I want to take a closer look at consumerism. What is it? And how has it affected North American Christianity? Can the church use consumer and marketing models without compromising its faith? Continue reading “Consumerism and the Church”

Helping Teens Keep the Faith


Jakarta Church photo from Wikipedia
Jakarta Church photo from Wikipedia

Today’s blog post is by a York student, David Ekere. David has been involved in my ministry since the 2013-14 academic year. By his own admission, he wrote a seven page paper on “Why Teens Leave the Church” one night when he was “bored from studying”! We might be seeing a future youth pastor in the making! And he sent it to me for my feedback. Part of my ministry’s mission is to develop the leadership potential in students. Hence, I choose to empower David’s voice and passion by posting a revised version of his paper on my blog. I have to edit the paper down to a more blog-friendly length, and also changed his paper’s tone. So, here is the David-approved edited version with my brief responsive remarks after the paper.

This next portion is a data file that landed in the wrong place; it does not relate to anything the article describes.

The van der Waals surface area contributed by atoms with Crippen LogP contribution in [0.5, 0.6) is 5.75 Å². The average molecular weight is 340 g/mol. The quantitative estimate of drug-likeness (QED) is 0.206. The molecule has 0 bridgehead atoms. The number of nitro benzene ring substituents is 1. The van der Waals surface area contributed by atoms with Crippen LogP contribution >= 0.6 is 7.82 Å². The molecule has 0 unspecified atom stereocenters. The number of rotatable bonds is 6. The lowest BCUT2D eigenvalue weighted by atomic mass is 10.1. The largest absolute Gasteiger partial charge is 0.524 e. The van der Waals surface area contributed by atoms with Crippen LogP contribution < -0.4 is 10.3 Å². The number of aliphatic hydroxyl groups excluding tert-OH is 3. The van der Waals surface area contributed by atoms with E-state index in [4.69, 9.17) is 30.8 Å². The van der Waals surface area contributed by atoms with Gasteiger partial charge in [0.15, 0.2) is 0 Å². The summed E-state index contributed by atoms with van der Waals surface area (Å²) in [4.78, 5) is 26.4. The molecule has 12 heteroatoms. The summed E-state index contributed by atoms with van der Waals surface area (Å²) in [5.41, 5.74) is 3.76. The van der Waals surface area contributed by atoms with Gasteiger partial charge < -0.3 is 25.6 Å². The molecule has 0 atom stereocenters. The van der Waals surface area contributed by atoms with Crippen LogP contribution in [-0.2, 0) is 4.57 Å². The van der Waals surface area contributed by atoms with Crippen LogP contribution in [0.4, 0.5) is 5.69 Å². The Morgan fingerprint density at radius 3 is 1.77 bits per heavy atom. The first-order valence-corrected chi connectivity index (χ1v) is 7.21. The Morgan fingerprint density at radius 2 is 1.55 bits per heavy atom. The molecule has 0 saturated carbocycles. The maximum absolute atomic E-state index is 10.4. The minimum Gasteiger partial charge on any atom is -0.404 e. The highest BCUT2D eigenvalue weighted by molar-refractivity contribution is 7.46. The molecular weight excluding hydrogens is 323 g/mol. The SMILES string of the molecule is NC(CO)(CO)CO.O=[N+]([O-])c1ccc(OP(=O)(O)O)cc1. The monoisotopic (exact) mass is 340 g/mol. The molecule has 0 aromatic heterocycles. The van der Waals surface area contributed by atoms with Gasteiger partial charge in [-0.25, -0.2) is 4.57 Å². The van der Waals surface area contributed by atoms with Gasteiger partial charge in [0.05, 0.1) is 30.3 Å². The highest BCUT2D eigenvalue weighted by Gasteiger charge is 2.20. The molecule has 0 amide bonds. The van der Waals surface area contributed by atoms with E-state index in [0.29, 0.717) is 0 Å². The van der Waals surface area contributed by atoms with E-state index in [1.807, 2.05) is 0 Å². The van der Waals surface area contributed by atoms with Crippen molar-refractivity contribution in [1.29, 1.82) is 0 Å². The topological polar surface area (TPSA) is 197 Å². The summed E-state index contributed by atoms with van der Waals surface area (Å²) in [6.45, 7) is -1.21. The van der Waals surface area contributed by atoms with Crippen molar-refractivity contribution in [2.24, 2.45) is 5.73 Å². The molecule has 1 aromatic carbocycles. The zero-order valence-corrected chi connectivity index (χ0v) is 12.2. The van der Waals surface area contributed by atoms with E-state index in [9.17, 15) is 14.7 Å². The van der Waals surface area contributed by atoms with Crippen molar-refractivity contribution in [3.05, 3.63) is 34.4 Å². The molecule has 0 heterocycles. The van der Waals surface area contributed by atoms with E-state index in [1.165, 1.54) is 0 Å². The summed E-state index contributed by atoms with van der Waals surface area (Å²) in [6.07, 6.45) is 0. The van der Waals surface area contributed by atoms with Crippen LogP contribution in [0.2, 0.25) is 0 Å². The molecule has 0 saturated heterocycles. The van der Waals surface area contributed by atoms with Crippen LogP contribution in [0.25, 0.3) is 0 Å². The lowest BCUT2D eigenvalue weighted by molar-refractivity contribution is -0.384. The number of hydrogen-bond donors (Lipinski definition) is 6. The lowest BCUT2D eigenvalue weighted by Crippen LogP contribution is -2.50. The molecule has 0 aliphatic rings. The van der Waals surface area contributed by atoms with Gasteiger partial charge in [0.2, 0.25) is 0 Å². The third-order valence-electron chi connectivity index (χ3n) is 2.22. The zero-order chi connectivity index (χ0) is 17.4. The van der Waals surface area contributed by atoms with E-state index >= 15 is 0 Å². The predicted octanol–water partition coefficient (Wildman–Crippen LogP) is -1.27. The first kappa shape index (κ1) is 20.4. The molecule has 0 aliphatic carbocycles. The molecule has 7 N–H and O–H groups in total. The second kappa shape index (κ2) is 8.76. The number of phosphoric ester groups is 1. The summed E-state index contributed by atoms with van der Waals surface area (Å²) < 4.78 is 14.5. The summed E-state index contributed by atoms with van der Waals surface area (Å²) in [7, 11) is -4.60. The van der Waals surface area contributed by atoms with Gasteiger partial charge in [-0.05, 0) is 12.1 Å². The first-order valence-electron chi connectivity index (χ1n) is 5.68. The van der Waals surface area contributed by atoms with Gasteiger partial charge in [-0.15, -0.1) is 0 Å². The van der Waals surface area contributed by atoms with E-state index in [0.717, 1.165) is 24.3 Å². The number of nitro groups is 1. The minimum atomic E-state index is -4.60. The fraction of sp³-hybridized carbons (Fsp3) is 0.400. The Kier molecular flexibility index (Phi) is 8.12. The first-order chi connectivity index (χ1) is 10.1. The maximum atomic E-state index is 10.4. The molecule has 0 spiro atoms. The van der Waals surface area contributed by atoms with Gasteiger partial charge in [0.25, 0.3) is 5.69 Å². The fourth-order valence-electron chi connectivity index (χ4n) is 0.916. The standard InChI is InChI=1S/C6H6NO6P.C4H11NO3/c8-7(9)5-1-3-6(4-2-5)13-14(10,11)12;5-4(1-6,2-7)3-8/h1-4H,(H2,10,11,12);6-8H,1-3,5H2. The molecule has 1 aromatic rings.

Continue reading “Helping Teens Keep the Faith”

Counterfeit Faith – Dogmatism


Beware of Dogma sign
By Twinsday (Own work) [Public domain or Public domain], via Wikimedia Commons
One of my problems is that I am a slow reader, which was no help to me at all during my years as an English Literature major! I can skim read, of course, but when I come across good books packed full of excellent wisdom, I end up taking forever to digest them. Add in my A.D.D. issues, and I end up with tons of books that I never finish, or have only read bits and pieces in, or have never even started!

So, recently I picked up off my shelf a book I bought years ago – David G. Benner’s Soulful Spirituality: Becoming Fully Alive and Deeply Human (Brazos Press, 2011) – and realized again why I wanted to read it. Benner, psychologist and author, writes with great wisdom and grace. Very early in the book already it made me pause to meditate and reflect. Here is a long excerpt: Continue reading “Counterfeit Faith – Dogmatism”

God’s Gift of Church Membership